Safe and efficient sludge removal by road tanker

David Knapp of Industrial Flow Control (IFC) describes how efficient sludge removal by road tanker can be achieved with minimal danger to the operator.

The equipment for outloading sludge from treatment plants into road tankers hasn't really changed for decades. So why change?

Tanker access
Most loading points are found close to a site's storage tanks and run parallel to the road.
Tankers can therefore be accessed via a stairway to a platform, fitted with a compact, fully balanced folding step unit.
Folding stairs can be used to provide a non-slip self-levelling horizontal walkway onto the tanker barrel top, with automatic height adjustment.
There are several European manufacturers of these step units, with better quality designs that incorporate features such as a rotating step to protect toes during lowering, knee protection guard rails and a foot operated parking lock.
To protect the operator whilst he is working on top of the tanker the folding stairs are provided with a safety cage. This cage should not extend beyond the width of the tanker to minimise areas where an operator could slip through. For a sludge tanker with a single manhole fill point, the safety cage will be at least 1.4m square, to provide a sufficient working area.
Falling from tankers remains a very real hazard for tanker drivers and operators. Whilst increasing numbers of vehicles are being fitted with hand-railings, the fact remains that since 1995, there have been several fatalities and serious injuries in the UK, caused by falls of this nature.
Any loading system must provide maximum protection for operators whilst they are working from the platform or top of the tanker.
Next to be considered is the type of loading arm. Sludge is piped into the tanker from a manhole via a winched or counterbalanced boom.
Current practice favours hard arms of 4" or 6" bore, with all metal construction, in preference to hoses. A well-balanced loading arm is easier than a flexible hose for operators to manoeuvre out from the platform, over the safety cage rail to the fill point. This is particularly relevant where a vapour cone has been fitted to prevent odours and splashing.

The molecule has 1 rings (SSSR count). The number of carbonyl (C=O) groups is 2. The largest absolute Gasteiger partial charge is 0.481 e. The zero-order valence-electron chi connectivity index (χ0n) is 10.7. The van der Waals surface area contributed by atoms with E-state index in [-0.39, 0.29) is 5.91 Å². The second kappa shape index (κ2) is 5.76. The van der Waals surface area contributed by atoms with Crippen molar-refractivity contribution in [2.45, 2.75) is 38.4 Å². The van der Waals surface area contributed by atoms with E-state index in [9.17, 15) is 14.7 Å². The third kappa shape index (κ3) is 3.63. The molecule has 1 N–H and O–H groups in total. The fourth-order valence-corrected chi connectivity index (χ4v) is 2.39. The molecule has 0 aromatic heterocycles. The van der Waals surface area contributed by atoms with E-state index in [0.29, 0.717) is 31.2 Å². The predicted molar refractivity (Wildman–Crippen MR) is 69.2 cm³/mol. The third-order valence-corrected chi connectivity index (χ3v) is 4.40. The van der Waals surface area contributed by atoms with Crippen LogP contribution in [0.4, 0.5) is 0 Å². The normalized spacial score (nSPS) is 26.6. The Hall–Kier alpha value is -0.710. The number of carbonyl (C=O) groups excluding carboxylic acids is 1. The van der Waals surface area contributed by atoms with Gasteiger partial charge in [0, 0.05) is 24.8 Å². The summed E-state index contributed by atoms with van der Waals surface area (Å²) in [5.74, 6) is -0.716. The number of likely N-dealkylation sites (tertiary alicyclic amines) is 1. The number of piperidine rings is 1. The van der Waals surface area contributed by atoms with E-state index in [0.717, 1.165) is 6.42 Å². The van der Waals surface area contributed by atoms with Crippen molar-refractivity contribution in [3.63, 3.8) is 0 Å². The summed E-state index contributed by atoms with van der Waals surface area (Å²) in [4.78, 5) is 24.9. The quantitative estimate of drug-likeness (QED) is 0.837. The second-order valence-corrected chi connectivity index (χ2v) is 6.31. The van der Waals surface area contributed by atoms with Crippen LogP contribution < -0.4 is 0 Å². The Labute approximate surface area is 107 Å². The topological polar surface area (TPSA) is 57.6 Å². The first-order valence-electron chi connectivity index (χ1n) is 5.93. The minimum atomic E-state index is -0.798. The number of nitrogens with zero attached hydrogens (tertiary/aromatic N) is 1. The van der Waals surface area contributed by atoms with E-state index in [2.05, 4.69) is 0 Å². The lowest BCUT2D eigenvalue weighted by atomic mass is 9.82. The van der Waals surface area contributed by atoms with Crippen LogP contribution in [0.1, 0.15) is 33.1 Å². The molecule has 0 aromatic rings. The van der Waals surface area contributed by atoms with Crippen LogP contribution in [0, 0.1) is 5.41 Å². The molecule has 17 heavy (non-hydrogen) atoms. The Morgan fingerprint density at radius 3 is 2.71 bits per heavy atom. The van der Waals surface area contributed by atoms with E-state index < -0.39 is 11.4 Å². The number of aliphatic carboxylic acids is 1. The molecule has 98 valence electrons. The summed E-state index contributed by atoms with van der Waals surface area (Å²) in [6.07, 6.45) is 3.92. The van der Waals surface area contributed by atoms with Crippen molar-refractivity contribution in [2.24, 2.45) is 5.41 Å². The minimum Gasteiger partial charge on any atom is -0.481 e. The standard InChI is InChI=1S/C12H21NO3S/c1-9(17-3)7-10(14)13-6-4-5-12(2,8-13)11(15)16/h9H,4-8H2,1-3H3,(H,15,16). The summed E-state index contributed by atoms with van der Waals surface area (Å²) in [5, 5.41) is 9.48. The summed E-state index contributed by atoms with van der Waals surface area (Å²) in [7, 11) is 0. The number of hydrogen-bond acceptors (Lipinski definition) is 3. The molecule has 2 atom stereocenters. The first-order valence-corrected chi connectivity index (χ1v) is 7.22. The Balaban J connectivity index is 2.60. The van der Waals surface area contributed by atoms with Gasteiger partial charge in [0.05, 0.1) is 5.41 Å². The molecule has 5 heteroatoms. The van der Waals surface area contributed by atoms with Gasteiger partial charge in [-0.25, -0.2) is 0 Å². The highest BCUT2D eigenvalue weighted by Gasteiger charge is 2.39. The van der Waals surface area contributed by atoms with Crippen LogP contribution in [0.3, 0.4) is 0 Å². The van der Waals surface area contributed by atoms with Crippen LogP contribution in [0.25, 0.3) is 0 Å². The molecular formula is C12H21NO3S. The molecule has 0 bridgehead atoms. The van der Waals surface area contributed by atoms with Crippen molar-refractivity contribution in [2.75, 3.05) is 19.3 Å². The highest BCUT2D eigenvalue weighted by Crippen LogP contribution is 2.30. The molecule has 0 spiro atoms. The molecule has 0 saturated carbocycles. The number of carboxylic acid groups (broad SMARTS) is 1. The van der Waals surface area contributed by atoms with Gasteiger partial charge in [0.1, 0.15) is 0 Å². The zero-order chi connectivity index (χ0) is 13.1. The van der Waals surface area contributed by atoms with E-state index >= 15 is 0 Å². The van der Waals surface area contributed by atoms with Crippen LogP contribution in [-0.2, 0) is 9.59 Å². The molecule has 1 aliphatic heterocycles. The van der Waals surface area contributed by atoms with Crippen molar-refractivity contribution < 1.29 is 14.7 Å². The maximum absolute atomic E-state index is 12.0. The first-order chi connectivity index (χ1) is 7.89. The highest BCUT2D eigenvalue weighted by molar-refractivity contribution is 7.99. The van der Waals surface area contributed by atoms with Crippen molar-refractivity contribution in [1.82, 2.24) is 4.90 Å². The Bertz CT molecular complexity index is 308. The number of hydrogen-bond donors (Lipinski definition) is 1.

The various ancillaries that form a modern loading system would be heavy to handle unless fully balanced.
The key element of a loading arm is the swivel joint. Developments in recent years have increased the reliability of the swivel joint.
The most suitable design for the loading arm that is to operate within a safety cage will have a horizontally hinged boom and a vertically balanced primary arm, with at least four swivel joints.
This style is most easily released from its parking lock and 'walked' to the fill point by the operator.

Vapour collection
Traditionally, tanker loading has been via open fill manholes, but increasingly odorous or harmful vapours and fumes now have to be excluded from the immediate loading area.
The introduction of a manhole cone fitted on the drop pipe eliminates vapours escaping to the atmosphere. The cone fits a variety of manhole sizes, and a hose running back along the arm returns the vapour for de-odorising and venting in a safe area. To minimise leakage around the cone the vent system may be blower assisted.
Optionally, the loading arm may be fitted with a pneumatic 'press-down' cylinder to provide a positive pressure on the tanker and maintain a good seal as the tanker lowers on it's suspension during loading.

Control systems
Several options for controlling the filling process are available. Most methods rely upon tanker driver authorisation by the entry of a PIN number or by swiping a card at the reader mounted on the primary control cabinet installed close to the loading platform.
The driver is then free to draw a load. This can either be preset on a batch controller instrument, or measured out using level switches to prevent overfilling.
Both methods should have a secondary trip switch should the driver erroneously attempt to overfill the tanker.
For sludge sensing, a non-contact type of switch such as an ultrasonic sensor is probably the best option.
IFC's series 3000 batch controller is mounted in a sturdy stainless steel enclosure, with large buttons for gloved hands The 3000 incorporates a hard wired emergency stop.
A typical flow control loop will consist of an electromagnetic flowmeter, converter and display instrument to scale and display the flow total in engineering units, and a control valve to close at the end of the filling operation.
System suppliers are increasingly being asked to provide a full audit trail of loading operations and this is achieved by locally installing an industrial PC in a fully weatherproof enclosure and including software to record all tanker loads identifying the amount drawn, the vehicle driver and the time. Local ticket printing is available as an option as well as data transfer via a modem. Where safe tanker loading demands that not only should certain safety controls be in place, but that they are fulfilled in the correct order, then a mechanical 'keylock' system should be considered.
A typical system may require the tanker to held by a traffic barrier, and only when this is locked in position is the operator allowed onto the platform to lower the folding stairs, and proceed with loading operations.
Each step in the sequence is accessed by a transferable key in an exchange lock unit, which ensures secure control of the loading system at all times.


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